Coach Arteta worried about Arsenal’s killer instinct in tight games
December 03 2020 12:34 AM
Arsenal manager Mikel Arteta. (Reuters)


Arsenal boss Mikel Arteta said yesterday his side’s poor form in the Premier League is a constant source of worry and that he was trying to get to the root of the problem for their failure to score in tight games. Arsenal are 14th in the standings having lost four of their last six games, with three losses coming against teams who beat them by a single goal.
Arteta said Sunday’s 2-1 loss to Wolverhampton Wanderers left a “really bad taste” and the Spaniard is set to make changes for today’s Europa League game against Rapid Vienna. “I’m really worried about the results and the margins that we are losing games,” Arteta told reporters.
“When we analyse the games afterwards — ‘why are we losing these games when they are so tight?’ — there is a reason that sometimes you win it and sometimes you lose it, but we need to recover. Sometimes it’s a lack of confidence in certain moments because we conceded as well... Then obviously the goals we need to score to win football matches more consistently.”
Arsenal have already qualified for the knockout stages with four wins. Today’s match will mark the first time a Premier League team welcomes back fans to the stadium amid the Covid-19 pandemic, with 2,000 being allowed to attend. It’s going to be extraordinary to have them back. It’s going to feel strange,” Arteta added. “I’m feeling sorry for thousands of fans who want to make it and won’t be able to be there.” 
David Luiz is ruled out after his clash of heads with Wolves striker Raul Jimenez but Arteta said the defender could return on Sunday when Arsenal face local rivals and league leaders Tottenham Hotspur.
“I think he will be fit to play if the scar is healing properly and he’s comfortable heading the ball,” Arteta said. Arteta added that Thomas Partey has started training separately but he was unsure if the midfielder would be fit for the derby.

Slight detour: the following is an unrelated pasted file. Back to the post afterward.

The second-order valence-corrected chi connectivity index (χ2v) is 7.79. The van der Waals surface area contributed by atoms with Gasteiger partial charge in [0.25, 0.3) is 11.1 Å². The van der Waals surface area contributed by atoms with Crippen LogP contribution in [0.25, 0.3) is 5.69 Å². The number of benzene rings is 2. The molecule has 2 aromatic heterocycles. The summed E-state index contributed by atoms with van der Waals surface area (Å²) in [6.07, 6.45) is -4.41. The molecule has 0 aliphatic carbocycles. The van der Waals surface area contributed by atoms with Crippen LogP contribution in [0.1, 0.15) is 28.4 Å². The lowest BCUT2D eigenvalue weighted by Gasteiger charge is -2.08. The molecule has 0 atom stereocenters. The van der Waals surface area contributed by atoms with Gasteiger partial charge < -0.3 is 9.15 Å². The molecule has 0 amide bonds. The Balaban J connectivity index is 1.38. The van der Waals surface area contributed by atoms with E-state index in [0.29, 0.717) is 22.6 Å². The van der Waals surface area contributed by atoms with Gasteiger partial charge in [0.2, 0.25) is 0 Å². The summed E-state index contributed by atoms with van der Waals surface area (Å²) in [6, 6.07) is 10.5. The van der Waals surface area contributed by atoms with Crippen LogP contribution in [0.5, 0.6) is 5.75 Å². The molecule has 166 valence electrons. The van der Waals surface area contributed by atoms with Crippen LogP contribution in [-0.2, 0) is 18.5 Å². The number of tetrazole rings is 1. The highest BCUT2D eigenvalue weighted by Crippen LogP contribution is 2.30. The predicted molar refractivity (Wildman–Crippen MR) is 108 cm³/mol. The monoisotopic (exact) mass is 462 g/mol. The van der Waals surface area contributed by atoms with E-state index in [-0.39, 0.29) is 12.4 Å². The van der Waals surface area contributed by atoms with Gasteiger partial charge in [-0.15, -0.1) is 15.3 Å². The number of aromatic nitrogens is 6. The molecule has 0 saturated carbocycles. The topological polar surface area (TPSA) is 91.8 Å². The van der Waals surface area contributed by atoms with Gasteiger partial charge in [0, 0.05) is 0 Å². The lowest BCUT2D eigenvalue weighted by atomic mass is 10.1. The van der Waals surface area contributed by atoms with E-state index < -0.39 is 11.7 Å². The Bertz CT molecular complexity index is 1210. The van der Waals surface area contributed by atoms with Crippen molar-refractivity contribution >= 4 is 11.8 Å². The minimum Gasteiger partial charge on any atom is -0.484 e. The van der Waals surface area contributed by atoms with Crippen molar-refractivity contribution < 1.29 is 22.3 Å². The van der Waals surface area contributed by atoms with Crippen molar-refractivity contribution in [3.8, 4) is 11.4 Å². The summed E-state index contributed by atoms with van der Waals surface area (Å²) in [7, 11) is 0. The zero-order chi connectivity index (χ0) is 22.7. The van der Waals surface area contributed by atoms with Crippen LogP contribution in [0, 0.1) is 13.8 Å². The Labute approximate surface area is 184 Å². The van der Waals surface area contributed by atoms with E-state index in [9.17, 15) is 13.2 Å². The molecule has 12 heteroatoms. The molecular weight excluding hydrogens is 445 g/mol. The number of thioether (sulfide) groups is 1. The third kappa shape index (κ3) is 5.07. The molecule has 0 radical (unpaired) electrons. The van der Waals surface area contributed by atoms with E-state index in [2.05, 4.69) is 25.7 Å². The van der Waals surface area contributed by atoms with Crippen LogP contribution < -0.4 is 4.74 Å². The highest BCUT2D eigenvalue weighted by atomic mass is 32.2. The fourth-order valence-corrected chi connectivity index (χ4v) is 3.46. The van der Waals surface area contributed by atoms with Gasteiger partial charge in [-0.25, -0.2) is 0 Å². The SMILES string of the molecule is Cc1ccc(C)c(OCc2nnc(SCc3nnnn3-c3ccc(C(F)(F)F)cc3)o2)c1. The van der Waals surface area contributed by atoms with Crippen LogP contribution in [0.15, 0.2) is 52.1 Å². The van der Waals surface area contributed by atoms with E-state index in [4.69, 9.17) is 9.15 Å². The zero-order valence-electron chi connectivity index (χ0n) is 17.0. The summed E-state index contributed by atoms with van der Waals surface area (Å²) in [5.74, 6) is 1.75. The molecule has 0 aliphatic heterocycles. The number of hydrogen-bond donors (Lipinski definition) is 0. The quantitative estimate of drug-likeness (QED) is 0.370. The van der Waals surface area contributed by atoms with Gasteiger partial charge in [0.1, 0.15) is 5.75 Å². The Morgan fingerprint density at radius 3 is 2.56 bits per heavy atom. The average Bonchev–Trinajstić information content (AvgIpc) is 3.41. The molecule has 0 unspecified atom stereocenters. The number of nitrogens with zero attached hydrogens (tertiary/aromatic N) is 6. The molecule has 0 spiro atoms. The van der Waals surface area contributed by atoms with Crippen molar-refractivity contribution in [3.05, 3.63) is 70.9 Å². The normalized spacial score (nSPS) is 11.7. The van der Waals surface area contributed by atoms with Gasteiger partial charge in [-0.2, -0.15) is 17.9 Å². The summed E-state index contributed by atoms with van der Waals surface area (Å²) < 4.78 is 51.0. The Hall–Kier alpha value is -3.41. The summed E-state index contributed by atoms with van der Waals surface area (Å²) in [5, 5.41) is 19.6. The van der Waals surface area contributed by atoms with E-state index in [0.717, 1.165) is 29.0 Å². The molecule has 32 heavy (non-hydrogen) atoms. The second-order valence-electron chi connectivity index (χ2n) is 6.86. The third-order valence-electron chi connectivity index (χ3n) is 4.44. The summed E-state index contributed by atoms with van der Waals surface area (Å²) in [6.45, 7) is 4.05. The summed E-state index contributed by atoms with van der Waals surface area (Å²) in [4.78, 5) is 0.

Arteta backed calls for concussion substitutes after Luiz’s clash of heads with Jimenez that left the Wolves striker with a fractured skull. Luiz played on until half-time of Sunday’s match, with Arsenal insisting concussion protocols were followed, but was replaced as blood continued to seep through his head bandage.
“Maybe it is a moment that we can think to give these people a little bit more time and use a temporary substitution, for example, if we don’t want to find ourselves in those positions,” Arteta said.
Arsenal faced fierce criticism for not replacing the Brazilian defender immediately after the collision, which occurred just five minutes into the Premier League match with Wolves at the Emirates.
But Arteta said that Arsenal’s club doctor Gary O’Driscoll had followed the rules. “He knows exactly what to do,” said the Spaniard. “He did all the testing, he followed all the protocols and we were very comfortable for him (Luiz) to carry on playing. But obviously you have to make a decision in one minute, when somebody is bleeding, when you have someone with a massive concussion next to you — whose life is under threat.”
Arteta said it was impossible to avoid accidental clashes in football and that sometimes they would lead to serious injuries. “Obviously, it’s never happened in football,” he added, referring to concussion substitutes. “It happens and it’s very common in other sports. And it’s just a suggestion.”

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